Latinos born in the United States come up against a unique set of challenges compared to directors working in Latin America who often have access to government funding for their projects. The glaring differences are evidenced in the vast disparity between the amount of Latin American movies circling the globe at Class-A festivals compared to Latino ones. If you glance over the lineup for Cannes, Berlin, or Venice you’d be hard pressed to find even one Latinx filmmaker on the list. Meanwhile Mexican, Chilean, Brazilian, and Argentine productions are racking up awards at these same fests.
At the same time, conversations regarding Hollywood’s lack of diversity – especially following the emergence of the #OscarSoWhite hashtag – have reached a fevered pitch. This renewed push for inclusion has found movie studio executives, showrunners, producers, and film festival programmers scrambling to find up-and-coming directors from underrepresented communities. Yet when it comes to US-born Latinos, this search for untapped talent still tends to come up empty.
To remedy this, I scoured my contacts in the industry to ask for recommendations. I spent days watching short after short, until narrowing it down to these 10 films that are evidence to the overflowing talent in our community. We just need to give second-generation Latinos, many of them children of working class immigrants, access to resources they need to get their movies made. Give these directors money to fund a feature! Then, we’ll see actual change in the representation of Latinos – both in front of the camera and behind it. It’s the only way we’ll reverse the egregious invisibility of Latinos on-screen which is currently 3 percent of speaking roles despite making up almost 18 percent of the US population.
From sci-fi, to comedy, an animated documentary, and even a thriller, and a treasure hunt, prepare yourself for the best of the best. Some of these short films premiered last year, but all of them played at least one film festival in 2018. Enjoy!
–Vanessa Erazo, Remezcla Film Editor
Crisanto Street (Dir. Paloma Martinez)
Houston-born Mexican-American filmmaker Paloma Martinez turns her documentary subject, 8-year-old Geovany Cesario, into a co-cinematographer when she purchases a digital camera for him and asks him to shoot footage in the neighborhood where he lives. Full of wide-eyed wonderment and creativity, Geovany records his family, friends, and surroundings from inside the shadows of Silicon Valley and counts down the days until they have to move out of their mobile home and into a low-income apartment. Sensitive and honest, Martinez captures the bittersweet event occurring in Geovany’s life as he opens his heart to new possibilities amidst a socioeconomic struggle that rages on. –Kiko Martinez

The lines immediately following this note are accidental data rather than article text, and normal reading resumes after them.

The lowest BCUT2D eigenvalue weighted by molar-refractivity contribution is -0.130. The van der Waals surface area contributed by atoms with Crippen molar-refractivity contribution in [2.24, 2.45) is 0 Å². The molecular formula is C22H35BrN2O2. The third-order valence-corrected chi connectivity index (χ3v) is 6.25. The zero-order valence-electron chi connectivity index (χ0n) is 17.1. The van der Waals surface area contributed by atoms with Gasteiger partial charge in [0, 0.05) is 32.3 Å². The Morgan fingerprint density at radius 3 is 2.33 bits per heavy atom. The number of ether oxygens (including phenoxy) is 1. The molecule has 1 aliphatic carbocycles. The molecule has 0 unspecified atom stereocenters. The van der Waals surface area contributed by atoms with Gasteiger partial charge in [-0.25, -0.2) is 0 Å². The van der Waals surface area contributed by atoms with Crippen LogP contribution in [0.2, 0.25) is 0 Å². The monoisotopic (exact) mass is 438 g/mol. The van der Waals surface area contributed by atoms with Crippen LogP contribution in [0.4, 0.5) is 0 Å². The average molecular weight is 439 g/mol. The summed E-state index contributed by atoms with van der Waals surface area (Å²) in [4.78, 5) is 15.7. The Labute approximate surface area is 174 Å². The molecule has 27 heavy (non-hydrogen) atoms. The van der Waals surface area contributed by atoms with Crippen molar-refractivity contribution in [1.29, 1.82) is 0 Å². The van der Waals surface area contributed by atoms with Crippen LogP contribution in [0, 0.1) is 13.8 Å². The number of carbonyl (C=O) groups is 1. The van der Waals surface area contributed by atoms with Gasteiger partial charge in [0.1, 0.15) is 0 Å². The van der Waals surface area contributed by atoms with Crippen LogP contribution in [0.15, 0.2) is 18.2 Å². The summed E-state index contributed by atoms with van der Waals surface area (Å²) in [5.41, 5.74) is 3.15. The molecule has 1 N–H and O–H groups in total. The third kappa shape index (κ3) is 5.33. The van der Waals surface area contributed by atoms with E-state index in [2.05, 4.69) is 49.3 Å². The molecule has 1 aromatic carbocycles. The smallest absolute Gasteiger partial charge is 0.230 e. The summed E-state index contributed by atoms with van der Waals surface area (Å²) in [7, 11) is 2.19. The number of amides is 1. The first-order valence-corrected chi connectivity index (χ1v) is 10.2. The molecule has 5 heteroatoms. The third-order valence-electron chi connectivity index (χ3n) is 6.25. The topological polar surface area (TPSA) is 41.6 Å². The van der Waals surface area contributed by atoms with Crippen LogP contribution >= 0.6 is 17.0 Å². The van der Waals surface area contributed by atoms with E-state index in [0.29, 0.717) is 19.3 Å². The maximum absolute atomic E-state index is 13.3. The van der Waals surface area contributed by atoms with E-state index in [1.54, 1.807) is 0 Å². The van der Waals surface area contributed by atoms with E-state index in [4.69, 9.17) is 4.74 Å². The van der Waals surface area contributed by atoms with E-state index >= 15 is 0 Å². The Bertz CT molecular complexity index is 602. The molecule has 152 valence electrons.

Watch the entire short film below via The Guardian:
Abuela’s Luck (Dir. Ricky Rosario)
New Jersey native and Los Angeles-based Dominican-American director Ricky Rosario follows Brooklyn teen Raymond (Manny Ureña) into his neighborhood bodega to claim a lotto prize his grandmother won on their shared birthday (her 92nd, his 19th) only to see it disappear in an unfortunate turn of events. Shot inside an actual bodega, Rosario, who is a member of the independent studio Fourwind Films, balances the short’s comedy and drama well as he delivers a thought-provoking message about how no one should ever take for granted the most important things in life, especially family. –Kiko Martinez
Mi tesoro (Dir. Michael Flores)
Born and raised in Los Angeles, Salvadoran-American filmmaker Michael T. Flores’ most recent short is currently streaming on HBOGo after a successful trek through the festival circuit. Set in San Salvador, the film tells the story of Bertha (Egly Larreynaga), a custodian at the National Library, who steals a set of historic Civil War documents because she believes they will lead her to a buried treasure and a reunion with her young son. The cinematography is noteworthy – showing the beautiful Salvadoran landscapes as Bertha sits back wondering: Is hope enough to live for or is constant disappointment too much to overcome? –Kiko Martinez
Hacia el sol (Dir. Monica Santis)